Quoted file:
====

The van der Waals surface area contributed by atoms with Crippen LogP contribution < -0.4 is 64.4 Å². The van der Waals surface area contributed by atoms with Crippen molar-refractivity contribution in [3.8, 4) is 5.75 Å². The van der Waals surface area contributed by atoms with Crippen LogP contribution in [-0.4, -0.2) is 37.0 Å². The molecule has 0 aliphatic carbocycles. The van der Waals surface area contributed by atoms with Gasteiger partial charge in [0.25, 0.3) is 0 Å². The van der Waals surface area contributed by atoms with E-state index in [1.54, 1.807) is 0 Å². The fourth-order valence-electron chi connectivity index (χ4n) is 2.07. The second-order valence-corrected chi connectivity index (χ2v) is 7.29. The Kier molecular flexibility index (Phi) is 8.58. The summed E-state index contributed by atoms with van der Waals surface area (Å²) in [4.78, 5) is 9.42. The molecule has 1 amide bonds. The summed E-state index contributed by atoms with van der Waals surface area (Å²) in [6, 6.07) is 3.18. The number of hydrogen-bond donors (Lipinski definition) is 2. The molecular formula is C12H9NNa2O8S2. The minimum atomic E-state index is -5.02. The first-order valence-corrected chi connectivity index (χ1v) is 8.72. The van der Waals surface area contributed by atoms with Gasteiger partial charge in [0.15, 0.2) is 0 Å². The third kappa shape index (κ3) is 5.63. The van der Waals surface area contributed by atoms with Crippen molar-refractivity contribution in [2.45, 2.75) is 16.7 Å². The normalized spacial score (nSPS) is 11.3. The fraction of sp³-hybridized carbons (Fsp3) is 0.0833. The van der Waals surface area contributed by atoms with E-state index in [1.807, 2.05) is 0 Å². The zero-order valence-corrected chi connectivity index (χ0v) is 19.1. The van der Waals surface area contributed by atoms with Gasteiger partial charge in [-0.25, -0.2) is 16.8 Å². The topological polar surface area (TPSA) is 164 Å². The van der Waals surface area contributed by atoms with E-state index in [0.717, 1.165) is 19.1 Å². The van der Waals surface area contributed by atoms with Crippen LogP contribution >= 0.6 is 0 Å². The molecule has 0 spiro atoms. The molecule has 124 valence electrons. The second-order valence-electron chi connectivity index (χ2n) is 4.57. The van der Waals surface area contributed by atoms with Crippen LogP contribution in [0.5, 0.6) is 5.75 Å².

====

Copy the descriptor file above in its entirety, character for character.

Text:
The van der Waals surface area contributed by atoms with Crippen LogP contribution < -0.4 is 64.4 Å². The van der Waals surface area contributed by atoms with Crippen molar-refractivity contribution in [3.8, 4) is 5.75 Å². The van der Waals surface area contributed by atoms with Crippen LogP contribution in [-0.4, -0.2) is 37.0 Å². The molecule has 0 aliphatic carbocycles. The van der Waals surface area contributed by atoms with Gasteiger partial charge in [0.25, 0.3) is 0 Å². The van der Waals surface area contributed by atoms with E-state index in [1.54, 1.807) is 0 Å². The fourth-order valence-electron chi connectivity index (χ4n) is 2.07. The second-order valence-corrected chi connectivity index (χ2v) is 7.29. The Kier molecular flexibility index (Phi) is 8.58. The summed E-state index contributed by atoms with van der Waals surface area (Å²) in [4.78, 5) is 9.42. The molecule has 1 amide bonds. The summed E-state index contributed by atoms with van der Waals surface area (Å²) in [6, 6.07) is 3.18. The number of hydrogen-bond donors (Lipinski definition) is 2. The molecular formula is C12H9NNa2O8S2. The minimum atomic E-state index is -5.02. The first-order valence-corrected chi connectivity index (χ1v) is 8.72. The van der Waals surface area contributed by atoms with Gasteiger partial charge in [0.15, 0.2) is 0 Å². The third kappa shape index (κ3) is 5.63. The van der Waals surface area contributed by atoms with Crippen molar-refractivity contribution in [2.45, 2.75) is 16.7 Å². The normalized spacial score (nSPS) is 11.3. The fraction of sp³-hybridized carbons (Fsp3) is 0.0833. The van der Waals surface area contributed by atoms with E-state index in [1.807, 2.05) is 0 Å². The zero-order valence-corrected chi connectivity index (χ0v) is 19.1. The van der Waals surface area contributed by atoms with Gasteiger partial charge in [-0.25, -0.2) is 16.8 Å². The topological polar surface area (TPSA) is 164 Å². The van der Waals surface area contributed by atoms with E-state index in [0.717, 1.165) is 19.1 Å². The van der Waals surface area contributed by atoms with Crippen LogP contribution >= 0.6 is 0 Å². The molecule has 0 spiro atoms. The molecule has 124 valence electrons. The second-order valence-electron chi connectivity index (χ2n) is 4.57. The van der Waals surface area contributed by atoms with Crippen LogP contribution in [0.5, 0.6) is 5.75 Å².